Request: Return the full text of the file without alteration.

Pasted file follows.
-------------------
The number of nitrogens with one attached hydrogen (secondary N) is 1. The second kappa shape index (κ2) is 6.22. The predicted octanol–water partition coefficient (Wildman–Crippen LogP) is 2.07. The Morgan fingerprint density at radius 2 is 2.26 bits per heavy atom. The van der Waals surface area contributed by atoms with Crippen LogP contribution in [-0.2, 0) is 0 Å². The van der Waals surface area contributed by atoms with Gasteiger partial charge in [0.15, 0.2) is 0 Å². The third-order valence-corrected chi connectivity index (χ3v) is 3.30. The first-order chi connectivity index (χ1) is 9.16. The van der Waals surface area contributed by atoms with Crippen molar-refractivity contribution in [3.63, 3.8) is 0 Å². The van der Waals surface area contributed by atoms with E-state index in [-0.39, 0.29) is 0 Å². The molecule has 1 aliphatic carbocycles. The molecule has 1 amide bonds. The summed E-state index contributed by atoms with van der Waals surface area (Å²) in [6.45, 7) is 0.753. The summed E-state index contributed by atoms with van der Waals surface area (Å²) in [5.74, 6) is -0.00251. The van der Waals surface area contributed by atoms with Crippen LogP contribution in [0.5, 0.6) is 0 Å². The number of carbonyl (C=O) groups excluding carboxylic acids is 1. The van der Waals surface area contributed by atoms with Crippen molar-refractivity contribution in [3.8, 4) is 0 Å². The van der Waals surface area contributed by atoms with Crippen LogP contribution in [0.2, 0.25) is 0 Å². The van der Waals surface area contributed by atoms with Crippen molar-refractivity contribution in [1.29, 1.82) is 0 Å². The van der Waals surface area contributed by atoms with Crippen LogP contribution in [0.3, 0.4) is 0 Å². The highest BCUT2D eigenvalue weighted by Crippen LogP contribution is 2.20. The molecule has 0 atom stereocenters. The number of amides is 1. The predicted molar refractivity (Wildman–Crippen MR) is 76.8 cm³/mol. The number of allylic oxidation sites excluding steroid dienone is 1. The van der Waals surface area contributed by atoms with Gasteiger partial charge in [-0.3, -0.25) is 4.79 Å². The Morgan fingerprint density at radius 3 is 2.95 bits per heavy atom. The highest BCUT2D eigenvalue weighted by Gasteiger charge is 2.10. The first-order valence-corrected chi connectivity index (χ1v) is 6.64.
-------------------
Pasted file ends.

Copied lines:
The number of nitrogens with one attached hydrogen (secondary N) is 1. The second kappa shape index (κ2) is 6.22. The predicted octanol–water partition coefficient (Wildman–Crippen LogP) is 2.07. The Morgan fingerprint density at radius 2 is 2.26 bits per heavy atom. The van der Waals surface area contributed by atoms with Crippen LogP contribution in [-0.2, 0) is 0 Å². The van der Waals surface area contributed by atoms with Gasteiger partial charge in [0.15, 0.2) is 0 Å². The third-order valence-corrected chi connectivity index (χ3v) is 3.30. The first-order chi connectivity index (χ1) is 9.16. The van der Waals surface area contributed by atoms with Crippen molar-refractivity contribution in [3.63, 3.8) is 0 Å². The van der Waals surface area contributed by atoms with E-state index in [-0.39, 0.29) is 0 Å². The molecule has 1 aliphatic carbocycles. The molecule has 1 amide bonds. The summed E-state index contributed by atoms with van der Waals surface area (Å²) in [6.45, 7) is 0.753. The summed E-state index contributed by atoms with van der Waals surface area (Å²) in [5.74, 6) is -0.00251. The van der Waals surface area contributed by atoms with Crippen LogP contribution in [0.5, 0.6) is 0 Å². The number of carbonyl (C=O) groups excluding carboxylic acids is 1. The van der Waals surface area contributed by atoms with Crippen molar-refractivity contribution in [3.8, 4) is 0 Å². The van der Waals surface area contributed by atoms with Crippen LogP contribution in [0.2, 0.25) is 0 Å². The van der Waals surface area contributed by atoms with Crippen molar-refractivity contribution in [1.29, 1.82) is 0 Å². The van der Waals surface area contributed by atoms with Crippen LogP contribution in [0.3, 0.4) is 0 Å². The highest BCUT2D eigenvalue weighted by Crippen LogP contribution is 2.20. The molecule has 0 atom stereocenters. The number of amides is 1. The predicted molar refractivity (Wildman–Crippen MR) is 76.8 cm³/mol. The number of allylic oxidation sites excluding steroid dienone is 1. The van der Waals surface area contributed by atoms with Gasteiger partial charge in [-0.3, -0.25) is 4.79 Å². The Morgan fingerprint density at radius 3 is 2.95 bits per heavy atom. The highest BCUT2D eigenvalue weighted by Gasteiger charge is 2.10. The first-order valence-corrected chi connectivity index (χ1v) is 6.64.